In October, Brazil’s 5,570 municipalities held elections to appoint mayors and city councils. Yet given that the local ballot constituted the first electoral test after the disputed impeachment of then-President Rousseff in late August, the election was mainly seen as a national popularity poll. In this context, clear setbacks suffered by Rousseff’s centre-left Workers’ Party (PT) have bolstered the position of the new government of President Temer. Indeed, while the PT saw the number of municipalities under its control decimated (from 630 to 256), Temer’s own Democratic Movement Party (PMDB) did relatively well. Despite losing some municipalities, it retained control of more than 1,000 (which is more than any other party), thus proving overblown the fears that corruption charges against many PMDB lawmakers would more significantly undercut the party’s performance. Moreover, the centre-right Social Democracy Party (PSDB) – which is the PMDB’s main partner in Temer’s coalition – made significant gains in the polls, especially in urban areas. Of the so-called G93 (93 municipalities with more than 200,000 voters that together represent 40% of the national electorate and the bulk of GDP), the PSDB now controls 28 cities (up from 19 before the election). Strikingly, the PT – which in its heyday controlled 25 of the G93 – now managed to secure only one.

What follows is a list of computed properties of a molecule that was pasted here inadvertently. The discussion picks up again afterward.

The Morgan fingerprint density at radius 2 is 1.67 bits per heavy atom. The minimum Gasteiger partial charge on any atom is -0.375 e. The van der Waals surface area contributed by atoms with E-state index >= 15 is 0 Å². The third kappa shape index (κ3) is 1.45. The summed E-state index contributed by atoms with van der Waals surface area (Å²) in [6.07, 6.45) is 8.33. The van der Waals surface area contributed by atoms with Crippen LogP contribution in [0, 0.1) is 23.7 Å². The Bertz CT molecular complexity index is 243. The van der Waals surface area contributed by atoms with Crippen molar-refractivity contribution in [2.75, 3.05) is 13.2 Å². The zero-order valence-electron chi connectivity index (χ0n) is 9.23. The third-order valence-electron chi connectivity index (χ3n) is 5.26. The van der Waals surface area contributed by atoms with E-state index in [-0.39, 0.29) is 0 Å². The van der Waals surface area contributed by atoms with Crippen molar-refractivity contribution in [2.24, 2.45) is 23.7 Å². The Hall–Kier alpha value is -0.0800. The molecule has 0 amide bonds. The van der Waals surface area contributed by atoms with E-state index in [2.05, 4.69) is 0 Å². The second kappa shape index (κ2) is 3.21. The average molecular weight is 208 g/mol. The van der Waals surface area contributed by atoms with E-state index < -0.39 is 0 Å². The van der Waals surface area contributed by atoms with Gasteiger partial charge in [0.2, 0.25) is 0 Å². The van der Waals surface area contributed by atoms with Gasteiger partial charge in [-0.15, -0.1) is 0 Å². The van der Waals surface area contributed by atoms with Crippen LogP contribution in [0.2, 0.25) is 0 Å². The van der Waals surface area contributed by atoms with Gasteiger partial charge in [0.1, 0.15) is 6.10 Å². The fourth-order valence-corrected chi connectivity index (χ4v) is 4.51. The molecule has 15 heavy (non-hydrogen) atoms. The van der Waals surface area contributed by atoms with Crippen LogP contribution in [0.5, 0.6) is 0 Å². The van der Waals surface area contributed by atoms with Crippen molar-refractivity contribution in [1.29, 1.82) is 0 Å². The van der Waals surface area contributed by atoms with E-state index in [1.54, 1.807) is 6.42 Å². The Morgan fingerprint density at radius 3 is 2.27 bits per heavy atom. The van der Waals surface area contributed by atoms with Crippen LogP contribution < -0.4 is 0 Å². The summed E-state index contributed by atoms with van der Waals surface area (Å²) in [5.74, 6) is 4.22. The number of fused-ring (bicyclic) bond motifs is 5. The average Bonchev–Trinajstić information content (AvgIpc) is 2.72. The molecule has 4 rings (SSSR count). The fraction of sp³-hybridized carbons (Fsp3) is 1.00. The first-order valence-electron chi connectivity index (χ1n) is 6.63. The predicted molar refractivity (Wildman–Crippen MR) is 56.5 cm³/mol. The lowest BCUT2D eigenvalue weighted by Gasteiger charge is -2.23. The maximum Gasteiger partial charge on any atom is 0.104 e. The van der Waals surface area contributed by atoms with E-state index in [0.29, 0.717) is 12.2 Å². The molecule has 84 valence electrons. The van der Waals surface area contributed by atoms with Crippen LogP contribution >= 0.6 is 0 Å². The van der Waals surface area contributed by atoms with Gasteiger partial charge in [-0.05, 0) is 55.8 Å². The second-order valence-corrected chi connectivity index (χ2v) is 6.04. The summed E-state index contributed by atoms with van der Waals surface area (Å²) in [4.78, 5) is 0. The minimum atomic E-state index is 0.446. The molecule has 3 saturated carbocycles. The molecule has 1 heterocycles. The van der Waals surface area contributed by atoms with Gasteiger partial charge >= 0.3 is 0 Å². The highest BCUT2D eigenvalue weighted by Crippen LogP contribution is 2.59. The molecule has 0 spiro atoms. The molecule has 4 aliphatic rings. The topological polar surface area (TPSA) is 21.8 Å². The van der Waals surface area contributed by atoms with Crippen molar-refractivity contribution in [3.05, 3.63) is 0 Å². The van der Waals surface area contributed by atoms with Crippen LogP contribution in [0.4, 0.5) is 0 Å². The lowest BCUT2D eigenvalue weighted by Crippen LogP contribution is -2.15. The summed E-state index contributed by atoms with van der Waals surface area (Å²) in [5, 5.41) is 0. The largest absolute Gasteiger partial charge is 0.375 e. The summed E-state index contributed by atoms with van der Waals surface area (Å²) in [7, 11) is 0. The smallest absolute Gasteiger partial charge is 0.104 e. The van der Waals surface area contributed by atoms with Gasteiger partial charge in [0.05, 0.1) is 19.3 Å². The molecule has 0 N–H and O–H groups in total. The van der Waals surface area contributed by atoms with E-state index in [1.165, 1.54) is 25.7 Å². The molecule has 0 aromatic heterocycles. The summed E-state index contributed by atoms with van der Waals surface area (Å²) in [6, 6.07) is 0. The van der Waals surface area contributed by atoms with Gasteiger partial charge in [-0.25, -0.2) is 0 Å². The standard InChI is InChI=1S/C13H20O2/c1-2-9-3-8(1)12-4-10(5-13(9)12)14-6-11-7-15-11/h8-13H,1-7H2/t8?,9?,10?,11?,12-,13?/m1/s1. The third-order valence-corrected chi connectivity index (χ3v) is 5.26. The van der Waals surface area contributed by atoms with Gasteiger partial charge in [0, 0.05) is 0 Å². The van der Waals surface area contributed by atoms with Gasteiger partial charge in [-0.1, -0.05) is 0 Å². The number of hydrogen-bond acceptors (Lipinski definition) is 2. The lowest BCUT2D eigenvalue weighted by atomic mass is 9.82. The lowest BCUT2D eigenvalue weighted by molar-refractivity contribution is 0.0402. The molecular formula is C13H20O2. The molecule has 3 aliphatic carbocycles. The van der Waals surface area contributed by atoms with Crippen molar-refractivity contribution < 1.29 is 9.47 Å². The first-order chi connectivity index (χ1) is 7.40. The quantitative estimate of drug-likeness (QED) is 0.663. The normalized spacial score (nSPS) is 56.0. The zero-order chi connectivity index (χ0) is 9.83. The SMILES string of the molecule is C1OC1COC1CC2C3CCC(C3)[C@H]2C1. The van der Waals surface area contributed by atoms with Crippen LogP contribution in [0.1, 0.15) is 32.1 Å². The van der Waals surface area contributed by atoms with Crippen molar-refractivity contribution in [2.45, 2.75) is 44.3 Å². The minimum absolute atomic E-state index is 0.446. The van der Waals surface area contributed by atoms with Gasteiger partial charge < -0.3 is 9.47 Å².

Impact on country risk
The better-than-expected electoral showing of the PMDB and the gains achieved by its main coalition partner PSBD clearly constitute positive news for President Temer. That is because his government is now in a strengthened position to push for the reforms that are deemed necessary to help lift the economy out of recession. Yet while GDP is indeed expected to return to growth as of next year (after shrinking by 3.8% in 2015 and 3.3% in 2016), the improved outlook clearly remains subject to significant downside risks. To highlight one, note that the anticipated rebound in investor confidence hinges on fiscal consolidation (the government deficit surpassed 10% of GDP in 2015 and will again this year). To this effect, the administration has drafted a bill to limit the growth of public expenditure to the rate of inflation for the next 20 years. Yet while this spending cap looks likely to be approved by Congress shortly, other meaningful reforms (in particular related to labour markets and the pension system) will prove much more difficult to implement in the run-up to the general election in 2018. As such, in the near future, fiscal consolidation measures may primarily take the form of divestment of state assets. Indeed, the government has recently published a list of 34 airports, roads, railways and other infrastructure whose control will be offered to private sector companies in auctions in 2017 and 2018.
Analyst: Sebastian Vanderlinden, email@example.com